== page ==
Ed Dauphinee, 22, works three days a week at Video Land and is an aspiring screenwriter with two projects in the works. “I work here for the fun of it, basically,” he says. “I just got here after a full day at the movies. I saw Valentine and Head Over Heels. That one was cute. Valentine was a little disappointing. I’d previously read the book and the movie was a chop-up job. It was a horror film and the book was more of a murder mystery.”

His top five favorite movies are, Braveheart, Meet Joe Black, Cruel Intentions, The Talented Mister Ripley, and, of course. The Goonies. Notice no Battleship Potempkin, Citizen Kane, Birth of a Nation, or Lawrence of Arabia.

“What’s the most popular movie being rented right now?” I ask, and Marianne answers, What Lies Beneath (Harrison Ford and Michelle Pfeiffer.)

“Other than that,” Ed tells me, “it would have to be Gladiator.” I loved that too, though in many ways it’s a bad film. It is a direct, high-budget descendant of the movies I loved as a kid with Steve Reeves (Hercules Unchained, Goliath and the Barbarians, The Slave, etc.)

A discussion of The Perfect Storm, the book versus the movie, is going on with customers in line. Both Marianne and Ed join in with detailed comparisons. The line is lengthening and I ask a few people what they are renting. Some are reluctant to share the titles like Wet Housewives and Backdoor Slam Fest. They have gotten the key to the “adult room,” full of the kind of movies that to me are titillating for 10 minutes, and after 11 minutes you never want to have sex again.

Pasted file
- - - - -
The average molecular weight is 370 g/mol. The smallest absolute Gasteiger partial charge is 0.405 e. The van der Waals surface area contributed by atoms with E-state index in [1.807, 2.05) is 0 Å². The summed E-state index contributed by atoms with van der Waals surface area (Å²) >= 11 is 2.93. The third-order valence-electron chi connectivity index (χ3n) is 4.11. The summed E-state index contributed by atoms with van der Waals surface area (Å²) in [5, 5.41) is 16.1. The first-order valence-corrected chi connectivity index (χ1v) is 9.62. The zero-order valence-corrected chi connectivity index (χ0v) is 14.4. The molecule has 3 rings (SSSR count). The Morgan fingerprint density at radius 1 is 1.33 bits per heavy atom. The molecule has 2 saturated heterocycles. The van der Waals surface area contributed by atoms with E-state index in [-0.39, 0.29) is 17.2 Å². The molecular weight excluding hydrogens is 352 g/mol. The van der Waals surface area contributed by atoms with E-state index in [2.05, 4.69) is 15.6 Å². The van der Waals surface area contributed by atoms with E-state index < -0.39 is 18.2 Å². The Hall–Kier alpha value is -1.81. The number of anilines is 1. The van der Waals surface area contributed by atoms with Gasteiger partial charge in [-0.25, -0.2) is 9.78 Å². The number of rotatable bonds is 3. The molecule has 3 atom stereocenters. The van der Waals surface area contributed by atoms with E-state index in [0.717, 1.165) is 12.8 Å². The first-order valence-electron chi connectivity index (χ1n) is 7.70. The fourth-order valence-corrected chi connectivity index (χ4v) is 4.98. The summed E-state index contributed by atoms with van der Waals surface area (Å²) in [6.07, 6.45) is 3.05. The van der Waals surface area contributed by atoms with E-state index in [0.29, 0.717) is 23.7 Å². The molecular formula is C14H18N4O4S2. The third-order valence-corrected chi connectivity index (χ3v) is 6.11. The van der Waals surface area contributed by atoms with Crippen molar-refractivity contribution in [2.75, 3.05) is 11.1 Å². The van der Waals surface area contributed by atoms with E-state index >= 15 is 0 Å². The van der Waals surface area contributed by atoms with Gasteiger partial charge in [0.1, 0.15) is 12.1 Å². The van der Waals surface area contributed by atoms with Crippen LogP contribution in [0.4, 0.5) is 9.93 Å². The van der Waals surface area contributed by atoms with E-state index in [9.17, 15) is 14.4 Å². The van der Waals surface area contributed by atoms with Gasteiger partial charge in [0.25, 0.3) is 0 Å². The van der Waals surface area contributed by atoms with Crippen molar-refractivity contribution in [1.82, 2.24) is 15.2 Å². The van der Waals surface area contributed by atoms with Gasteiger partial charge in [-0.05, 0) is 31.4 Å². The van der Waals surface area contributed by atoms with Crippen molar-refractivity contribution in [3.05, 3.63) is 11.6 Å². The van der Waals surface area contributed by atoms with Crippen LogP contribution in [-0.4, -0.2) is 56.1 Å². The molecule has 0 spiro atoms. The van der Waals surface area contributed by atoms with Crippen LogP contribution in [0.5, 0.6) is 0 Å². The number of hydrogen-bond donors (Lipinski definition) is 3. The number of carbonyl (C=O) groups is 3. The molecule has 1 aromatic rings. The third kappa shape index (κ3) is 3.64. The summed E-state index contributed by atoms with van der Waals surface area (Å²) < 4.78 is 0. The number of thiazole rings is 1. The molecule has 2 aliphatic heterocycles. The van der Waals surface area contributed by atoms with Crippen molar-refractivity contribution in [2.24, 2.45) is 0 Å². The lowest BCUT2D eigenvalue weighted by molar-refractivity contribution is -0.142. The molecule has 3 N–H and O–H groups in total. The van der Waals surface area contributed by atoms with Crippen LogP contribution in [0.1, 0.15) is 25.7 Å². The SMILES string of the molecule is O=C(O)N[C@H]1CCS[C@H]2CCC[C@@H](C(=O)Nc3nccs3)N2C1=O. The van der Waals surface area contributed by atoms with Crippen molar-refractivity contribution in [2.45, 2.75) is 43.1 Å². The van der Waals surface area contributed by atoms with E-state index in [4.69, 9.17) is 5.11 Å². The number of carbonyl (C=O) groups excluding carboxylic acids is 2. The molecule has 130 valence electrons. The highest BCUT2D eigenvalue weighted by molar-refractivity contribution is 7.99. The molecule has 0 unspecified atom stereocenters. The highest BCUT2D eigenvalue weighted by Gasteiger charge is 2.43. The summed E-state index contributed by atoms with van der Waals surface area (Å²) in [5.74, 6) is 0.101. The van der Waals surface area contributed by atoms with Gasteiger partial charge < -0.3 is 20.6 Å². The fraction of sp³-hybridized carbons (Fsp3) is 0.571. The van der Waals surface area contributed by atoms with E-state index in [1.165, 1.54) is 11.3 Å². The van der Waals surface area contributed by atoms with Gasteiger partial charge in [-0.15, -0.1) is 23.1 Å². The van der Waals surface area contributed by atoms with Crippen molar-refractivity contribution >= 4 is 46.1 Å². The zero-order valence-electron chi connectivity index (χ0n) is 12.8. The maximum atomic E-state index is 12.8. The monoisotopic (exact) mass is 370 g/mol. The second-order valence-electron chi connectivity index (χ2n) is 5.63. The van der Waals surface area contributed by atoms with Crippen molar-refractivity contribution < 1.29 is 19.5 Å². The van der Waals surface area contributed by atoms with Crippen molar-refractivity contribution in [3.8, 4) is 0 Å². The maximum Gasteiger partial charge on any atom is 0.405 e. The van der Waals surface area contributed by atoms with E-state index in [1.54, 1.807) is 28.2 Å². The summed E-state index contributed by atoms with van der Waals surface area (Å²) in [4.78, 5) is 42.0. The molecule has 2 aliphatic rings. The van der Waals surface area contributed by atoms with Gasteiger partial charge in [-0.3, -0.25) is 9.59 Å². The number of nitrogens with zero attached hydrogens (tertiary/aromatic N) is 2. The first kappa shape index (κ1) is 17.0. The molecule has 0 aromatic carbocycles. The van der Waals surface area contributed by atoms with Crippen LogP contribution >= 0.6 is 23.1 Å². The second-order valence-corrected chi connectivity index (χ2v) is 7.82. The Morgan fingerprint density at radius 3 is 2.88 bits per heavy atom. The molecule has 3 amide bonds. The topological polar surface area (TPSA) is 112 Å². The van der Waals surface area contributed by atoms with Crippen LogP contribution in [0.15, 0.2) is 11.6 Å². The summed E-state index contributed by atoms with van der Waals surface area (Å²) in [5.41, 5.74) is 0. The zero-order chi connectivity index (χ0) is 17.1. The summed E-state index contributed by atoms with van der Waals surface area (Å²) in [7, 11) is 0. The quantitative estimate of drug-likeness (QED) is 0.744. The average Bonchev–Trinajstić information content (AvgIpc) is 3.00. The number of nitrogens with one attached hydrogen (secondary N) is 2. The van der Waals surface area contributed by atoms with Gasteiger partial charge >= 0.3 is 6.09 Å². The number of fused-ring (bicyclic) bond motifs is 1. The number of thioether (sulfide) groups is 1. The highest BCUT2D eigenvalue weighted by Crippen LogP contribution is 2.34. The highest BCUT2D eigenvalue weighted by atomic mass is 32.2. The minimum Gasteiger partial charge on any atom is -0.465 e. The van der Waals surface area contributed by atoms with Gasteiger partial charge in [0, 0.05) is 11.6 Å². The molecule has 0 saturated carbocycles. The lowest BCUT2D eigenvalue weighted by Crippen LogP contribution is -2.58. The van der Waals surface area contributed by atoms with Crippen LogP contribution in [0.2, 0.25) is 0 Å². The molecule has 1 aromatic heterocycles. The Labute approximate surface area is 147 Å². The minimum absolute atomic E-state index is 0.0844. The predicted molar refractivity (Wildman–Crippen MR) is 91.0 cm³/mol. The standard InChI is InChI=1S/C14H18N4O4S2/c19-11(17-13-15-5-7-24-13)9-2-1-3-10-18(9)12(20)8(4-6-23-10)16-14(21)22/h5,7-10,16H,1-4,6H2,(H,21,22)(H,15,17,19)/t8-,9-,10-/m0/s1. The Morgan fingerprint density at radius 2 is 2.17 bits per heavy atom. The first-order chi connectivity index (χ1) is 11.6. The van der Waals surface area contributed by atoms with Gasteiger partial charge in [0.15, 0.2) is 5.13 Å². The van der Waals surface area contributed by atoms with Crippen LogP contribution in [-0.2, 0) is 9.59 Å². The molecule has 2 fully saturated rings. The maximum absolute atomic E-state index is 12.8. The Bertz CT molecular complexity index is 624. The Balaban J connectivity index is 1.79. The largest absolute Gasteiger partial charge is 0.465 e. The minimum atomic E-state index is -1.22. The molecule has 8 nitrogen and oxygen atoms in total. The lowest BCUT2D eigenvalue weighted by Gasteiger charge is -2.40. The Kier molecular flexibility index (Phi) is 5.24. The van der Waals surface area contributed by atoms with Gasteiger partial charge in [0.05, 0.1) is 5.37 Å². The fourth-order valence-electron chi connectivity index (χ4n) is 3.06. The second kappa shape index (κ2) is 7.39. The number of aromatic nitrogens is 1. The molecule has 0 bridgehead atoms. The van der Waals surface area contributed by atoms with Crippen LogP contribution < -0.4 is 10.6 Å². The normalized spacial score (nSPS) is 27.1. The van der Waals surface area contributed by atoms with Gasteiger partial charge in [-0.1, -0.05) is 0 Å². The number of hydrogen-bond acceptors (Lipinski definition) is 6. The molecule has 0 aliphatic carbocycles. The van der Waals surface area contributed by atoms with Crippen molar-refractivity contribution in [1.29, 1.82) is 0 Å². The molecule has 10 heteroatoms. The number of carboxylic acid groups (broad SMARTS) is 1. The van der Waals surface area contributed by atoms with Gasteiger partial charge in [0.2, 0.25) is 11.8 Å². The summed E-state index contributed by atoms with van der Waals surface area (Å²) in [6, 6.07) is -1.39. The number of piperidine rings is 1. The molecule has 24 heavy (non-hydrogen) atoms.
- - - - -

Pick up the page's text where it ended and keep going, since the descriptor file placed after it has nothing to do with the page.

“I’m renting porno,” says A., a sculptor. “All the porno I can get. That’s what me and my friends like to do. Just on Friday nights, though. On Saturday nights we go to church.” A. is kidding — he is not renting pornography but old movies. “Most of the stuff that comes out now is crap. I figure it ain’t no crime to go back in time. People are willing to put up with this new stuff because mediocrity is a way of life in America.”

A mother, Katie, and her young daughter, Gabrielle, are renting Return to Me, a romantic comedy, she says, and Buzz Lightyear. A man in his 30s is renting Hollowman (with Kevin Bacon). He calls himself a cinematic geek because he rarely gets to see movies. A young teen named Nick is renting Me, Myself and Irene (with Jim Carrey).